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George Frideric HANDEL (1685-1759)
Ezio, HWV 29 (1731-1732)
Sonia Prina (soprano) - Valentiniano
Ann Hallenberg (mezzo soprano) - Ezio
Anicio Zorzi Giustiniani (tenor) - Massimo
Karina Gauvin (soprano) - Fulvia
Marianne Andersen (mezzo soprano) - Onoria
Vito Priante (bass) - Varo
Il Complesso Barocco/Alan Curtis
rec Teatro Comunale di Lonigo, September 2008
ARCHIV PRODUKTION 477 8073 [3 CDs: 67:56 + 61:08 + 57:45]
Experience Classicsonline

Ezio is a rare bird, even now, in the Handel discography. Despite Senesino's presence in the cast it wasn't especially popular even in the composer's lifetime and the relative indifference it has suffered can probably be ascribed to a number of factors; the machinations of a plot, convoluted even by the standards of the day; its rather antique and somewhat statuesque quality; and the stand-and-deliver nature of the work itself, a series of recitatives and arias that are not of the uniformly high level to be found in the more popular operas. That, at least, is my own surmise having listened to it.

The plot is a Roman one; the usual mélange of betrothal, marriage thwarting, murder, insult, conspiracy and death. The libretto was by Metastasio, and adapted for Handel by person or persons unknown, and could well have done with extensive simplification. One doesn't feel Handel responding with the increasing, ratcheted tension of obvious examples such as Giulio Cesare. Nevertheless the performers can only work with the extant material and it's here that they really score.

The First Act sets the tone for all that follows. Dramatic, yes, but sometimes curiously conventional, it lays out an elaborate plot via the medium of finely coloured accompanied recitatives and arias, which are all solo but for the final Act III Chorus. Of course Handel being Handel he could hardly fail to generate compelling lyric interest. Pensa a serbarmi, o cara, Ezio's Act I Scene II aria is emblematic of the effortless seeming melodic line and its subtly supportive instrumentation. Ann Hallenberg is the commanding and admirable mezzo. Her stately assurance is underlined in Act II's Recagli quell'acciaro. Anicio Zorzi Giustiniani takes the tenor role of Massimo and his elegant, quite small well scaled tenor is a decided asset, as one can detect in Il nocchier che si figura. Good casting ensures that Marianne Andersen, who takes the role of Onorio, sounds well contrasted with Hallenberg. Higher up we find Sonia Prina as Valentiniano and she proves a dominating presence with regal flourish in the voice and a rather resinous depth too - she doesn't over emote or over embellish, fortunately, and has a decidedly masculine edge in her Act II aria Vi fida lo sposo.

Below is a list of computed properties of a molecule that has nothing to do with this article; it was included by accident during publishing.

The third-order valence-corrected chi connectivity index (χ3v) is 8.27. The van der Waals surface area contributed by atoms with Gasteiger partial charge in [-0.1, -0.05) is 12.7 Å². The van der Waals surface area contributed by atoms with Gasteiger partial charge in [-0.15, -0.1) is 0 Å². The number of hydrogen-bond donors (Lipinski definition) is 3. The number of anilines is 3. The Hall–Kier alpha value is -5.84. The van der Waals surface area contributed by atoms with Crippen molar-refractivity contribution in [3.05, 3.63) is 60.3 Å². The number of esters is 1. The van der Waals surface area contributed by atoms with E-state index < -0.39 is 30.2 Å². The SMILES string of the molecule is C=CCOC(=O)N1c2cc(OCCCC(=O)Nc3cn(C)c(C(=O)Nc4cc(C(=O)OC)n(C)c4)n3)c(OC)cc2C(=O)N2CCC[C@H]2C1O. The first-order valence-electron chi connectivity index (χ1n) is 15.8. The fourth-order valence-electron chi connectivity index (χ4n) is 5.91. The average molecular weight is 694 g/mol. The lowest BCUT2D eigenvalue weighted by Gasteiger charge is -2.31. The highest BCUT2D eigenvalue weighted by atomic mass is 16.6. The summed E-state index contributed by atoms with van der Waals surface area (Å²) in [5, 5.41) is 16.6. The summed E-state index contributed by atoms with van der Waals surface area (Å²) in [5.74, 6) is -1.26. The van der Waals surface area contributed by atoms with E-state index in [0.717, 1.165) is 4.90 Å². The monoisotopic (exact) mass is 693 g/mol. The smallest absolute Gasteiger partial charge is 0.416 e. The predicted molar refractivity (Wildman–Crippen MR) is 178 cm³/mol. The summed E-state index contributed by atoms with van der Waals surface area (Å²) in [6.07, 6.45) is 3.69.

Karina Gauvin is Fulvia and she has a well focused soprano, brightly forward, and capable of dramatic edge - try Act II Scene XII (La mia costanza) for proof. Bass Vito Priante completes a strong vocal cast list, one that presents the work with all dispatch; lithe in the recits, well judged tempi in the arias. Hear Priante shine in the 'trumpet' aria in Act III Già risonar d'intorno.

Directing the traffic is Alan Curtis who ensures that there is a cumulative sweep to the recitatives and a natural pacing to the arias. Il Complesso Barocco plays with considerable verve. I felt that Ezio's Act III Scene I aria Se la mia vita could have done with a retake, for instrumental not vocal reasons, but otherwise the orchestral tapestry is first class.

Full texts and translations are included as are well judged notes. Clearly this is one for a specialist Handelian, who should prefer this to the previous, cut version on Vox [27503] which, from a sampling, is just not in this new set's league.

Jonathan Woolf




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